Decisions, decisions, decisions… the Pioneer CDJ-3000 or the Denon SC6000? To be honest, it’s only you who can answer that question, but to help you out a little, we throw these two heavyweight mediaplayers into the ring and let them battle it out. Trained and developed by the most important DJ-brands of the moment, it’s anyone’s guess who’ll come out on top. As such, we kind of stepped back here and left it up to you to decide who wins out. You can’t blame us – the very best DJ gear will always come down to how smoothly it supports your particular workflow and whether or not it offers the functionality that you actually find essential – only then do you know that you’ve found your new DJ-based BFF.

Pioneer CDJ-3000 vs. Denon SC6000: A Battle to the Death-ish

Pioneer is Simply the Standard

Pioneer are definitely sitting on top of the world when it comes to DJ gear, and that’s partly down to the vicious circle that the company have managed to perpetuate. You’ll find Pioneer stated on every DJ rider, and as a result, you’ll find it at pretty much every festival and club, and because you can find Pioneer gear in almost any DJ booth, Djs will put it on their rider, and round and round it goes. As long as they keep managing to meet the demands of every kind of DJ, this cycle is unlikely to break, and it’ll remain near impossible for any other brands to get a look in. Djs like to know what they’re getting, and they’re usually pretty familiar with Pioneer, to the point where clubs and organisers won’t risk the cost of kitting out the booth with gear from a different brand. If anyone does happen to use a different setup from a different brand, they tend to bring it along with them, because they already know the deal anyway.

Pioneer CDJ-3000 vs. Denon SC6000: A Battle to the Death-ish

But is it Actually the Best Choice?

With all of that in mind, Pioneer is undeniably the best choice if you want to be flexible enough to play public sets at clubs and festivals. By learning your craft using a Pioneer setup, your knowledge can be easily transferred to any booth in the world. But, then is it the only gear you should even consider? Of course not. I mean, we all want other DJ brands to continue to exist, like Native Instruments, or in this case, Denon DJ. In the last few years, Denon DJ have taken a hefty bite of the market by (somewhat aggressively) launching incredibly fresh gear that, if we may be so bold, is often actually technically superior to anything that Pioneer is calling its new ‘top-shelf’ model. Little Denon-developed details like the ability to switch between two decks with a double audio-output, and the inclusion of a built-in battery that protects your player and keeps your set going during short power outages, are all beautiful little pieces of technical thought, making Denon a more than viable option. But, then again, do you really need these details? Because if you do, you’re going to be paying a fair amount for them.

Pioneer CDJ-3000 vs. Denon SC6000: A Battle to the Death-ish

Denon make a More ‘Personal Instrument’

Denon DJ gear is a great choice if you’re a DJ looking for a more ‘personal instrument’. If you have a healthy appreciation for the technical side of things and you’re ambitions aren’t focussed on playing nothing but the biggest festivals, then something from Denon DJ should suit you just fine – and then some. In fact, the functionality of Denon DJ gear doesn’t just offer a playing tool, but something that will only help you hone your skills and grow as a DJ. Also, take details like the layer function of the SC5000 and SC6000; even if you only pick up one of them, you essentially have two players in the bag. This is something that a Pioneer player just cannot do. But yeah, if the fesitval organiser is paying the bill, and you’re given a DJ booth with six players linked up, the absence of a ‘layering’ function becomes pretty irrelevant, pretty quickly.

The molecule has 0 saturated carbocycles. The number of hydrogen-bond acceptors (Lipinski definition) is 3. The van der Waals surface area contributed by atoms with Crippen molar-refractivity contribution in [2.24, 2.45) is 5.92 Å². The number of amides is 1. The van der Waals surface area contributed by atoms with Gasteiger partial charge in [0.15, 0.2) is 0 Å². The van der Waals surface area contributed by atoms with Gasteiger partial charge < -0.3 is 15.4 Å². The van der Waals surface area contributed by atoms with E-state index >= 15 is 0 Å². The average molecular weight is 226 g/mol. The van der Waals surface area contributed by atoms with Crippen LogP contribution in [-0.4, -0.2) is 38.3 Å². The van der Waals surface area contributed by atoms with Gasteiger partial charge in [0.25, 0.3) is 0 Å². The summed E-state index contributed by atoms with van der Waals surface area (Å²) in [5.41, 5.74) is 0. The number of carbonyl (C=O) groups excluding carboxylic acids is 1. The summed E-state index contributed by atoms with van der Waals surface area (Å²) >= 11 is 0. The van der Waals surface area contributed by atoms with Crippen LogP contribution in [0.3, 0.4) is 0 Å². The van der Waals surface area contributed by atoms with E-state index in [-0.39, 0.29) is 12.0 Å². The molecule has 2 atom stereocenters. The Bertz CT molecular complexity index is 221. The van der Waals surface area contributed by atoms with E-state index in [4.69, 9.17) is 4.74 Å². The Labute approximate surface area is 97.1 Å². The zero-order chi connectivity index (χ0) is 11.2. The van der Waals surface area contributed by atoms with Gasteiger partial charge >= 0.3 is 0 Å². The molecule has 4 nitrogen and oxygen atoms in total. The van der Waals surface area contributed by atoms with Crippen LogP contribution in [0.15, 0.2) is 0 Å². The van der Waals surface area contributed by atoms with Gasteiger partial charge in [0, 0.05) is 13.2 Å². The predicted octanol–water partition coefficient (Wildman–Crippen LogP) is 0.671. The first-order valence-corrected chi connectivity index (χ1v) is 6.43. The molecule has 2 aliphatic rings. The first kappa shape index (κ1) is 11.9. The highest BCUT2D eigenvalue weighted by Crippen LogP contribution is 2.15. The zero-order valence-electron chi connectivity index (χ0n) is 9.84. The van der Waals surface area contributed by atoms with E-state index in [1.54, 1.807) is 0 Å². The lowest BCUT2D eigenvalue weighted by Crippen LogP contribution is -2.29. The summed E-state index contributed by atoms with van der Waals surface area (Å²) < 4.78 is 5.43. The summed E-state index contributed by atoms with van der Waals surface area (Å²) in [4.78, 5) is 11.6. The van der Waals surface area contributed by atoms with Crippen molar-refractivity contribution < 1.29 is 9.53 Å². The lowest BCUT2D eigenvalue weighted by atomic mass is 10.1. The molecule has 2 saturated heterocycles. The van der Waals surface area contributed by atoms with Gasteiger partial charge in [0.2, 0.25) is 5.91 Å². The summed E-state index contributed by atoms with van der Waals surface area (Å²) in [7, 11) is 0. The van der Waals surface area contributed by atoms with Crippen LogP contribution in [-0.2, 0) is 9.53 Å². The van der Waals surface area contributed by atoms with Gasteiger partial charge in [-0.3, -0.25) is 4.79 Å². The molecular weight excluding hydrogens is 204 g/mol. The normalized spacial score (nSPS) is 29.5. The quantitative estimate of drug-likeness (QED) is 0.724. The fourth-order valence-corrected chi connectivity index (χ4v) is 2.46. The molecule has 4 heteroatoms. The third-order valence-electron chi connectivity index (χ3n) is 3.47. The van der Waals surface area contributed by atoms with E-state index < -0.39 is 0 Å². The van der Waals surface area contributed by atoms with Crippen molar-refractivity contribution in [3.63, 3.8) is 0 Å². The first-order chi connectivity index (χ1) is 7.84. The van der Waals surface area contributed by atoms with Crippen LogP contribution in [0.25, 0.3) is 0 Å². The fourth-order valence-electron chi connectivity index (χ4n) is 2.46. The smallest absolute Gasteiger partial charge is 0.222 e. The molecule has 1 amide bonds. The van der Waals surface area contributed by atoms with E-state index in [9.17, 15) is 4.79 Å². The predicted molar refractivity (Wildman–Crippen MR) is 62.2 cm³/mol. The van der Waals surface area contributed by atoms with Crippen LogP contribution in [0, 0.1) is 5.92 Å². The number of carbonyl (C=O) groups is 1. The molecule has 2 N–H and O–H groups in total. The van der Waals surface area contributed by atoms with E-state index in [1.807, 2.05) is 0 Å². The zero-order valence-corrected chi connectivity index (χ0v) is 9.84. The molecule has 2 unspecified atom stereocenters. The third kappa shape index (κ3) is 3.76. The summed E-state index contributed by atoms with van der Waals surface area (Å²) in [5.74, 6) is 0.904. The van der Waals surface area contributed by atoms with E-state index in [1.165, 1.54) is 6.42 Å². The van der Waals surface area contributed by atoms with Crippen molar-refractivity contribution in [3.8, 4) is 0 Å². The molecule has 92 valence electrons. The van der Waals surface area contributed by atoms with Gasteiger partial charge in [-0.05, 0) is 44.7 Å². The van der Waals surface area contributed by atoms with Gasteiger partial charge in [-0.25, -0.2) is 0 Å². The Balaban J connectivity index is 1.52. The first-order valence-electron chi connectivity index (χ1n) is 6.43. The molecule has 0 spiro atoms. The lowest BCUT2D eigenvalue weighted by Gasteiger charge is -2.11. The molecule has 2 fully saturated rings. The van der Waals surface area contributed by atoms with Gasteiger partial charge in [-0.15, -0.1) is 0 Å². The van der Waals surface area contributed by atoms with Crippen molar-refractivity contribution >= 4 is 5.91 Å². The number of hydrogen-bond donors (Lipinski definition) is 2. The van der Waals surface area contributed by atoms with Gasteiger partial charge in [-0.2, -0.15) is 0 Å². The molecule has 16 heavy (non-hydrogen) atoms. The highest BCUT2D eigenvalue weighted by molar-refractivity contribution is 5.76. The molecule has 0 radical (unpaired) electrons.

Both Have the Right to Exist

It’s clear that both Denon DJ and Pioneer have earned the right to exist and have their own dedicated following. In the case of Pioneer, you do get granted access to the holy grail of music librarians in the form of Rekordbox. Denon DJ does offer a similar software called Engine, which is just as efficient and frankly excellent a tool when it comes to organising your library. So, both of these DJ-gear giants actually make a similarly unique offer when it comes to both hardware and software, which leaves you with one question: what works best for you? If you’re a faithful Rekordbox user, then bear in mind that Denon DJ setups can actually handle a Rekordbox USB stick with little fuss these days. So, you could actually happily prep your set at home using Rekordbox, then head out and play on any hardware going, whether it’s been made by Pioneer or Denon DJ.

See Also…

» Pioneer CDJ-3000
» Denon SC6000

» Poke Your Head Into the Future with the New Pioneer CDJ-3000
» The Pioneer CDJ-3000: First Look
» 7 Tips for Preparing Your DJ Set
» What’s the Best USB Stick for Djs? And is it an SD Card?
» How To Make a Solid, DJ-Contest-Worthy Mixtape

1 response
  1. Harveyspecterdj says:

    No Pioneer is not the standard anymore. More and more pro DJ’s are making the switch. If you’re in the discord channels of the top DJ’s you see they are more and more people lurking towards Denon. They are the better players on every level. We see Pioneer hopelessly sponsoring a few toppers. They are still very very good players for sure. But overpriced and using obsolete technology. And no there is NO conversion process needed from Rekordbox to Denon. It can read a Rekordbox prepared USB on the fly. But Pioneer cannot read an Engine Prime prepared stick.
    Sorry but Pioneer has just 1 thing left that isn’t even true anymore: “we’re the club standard”

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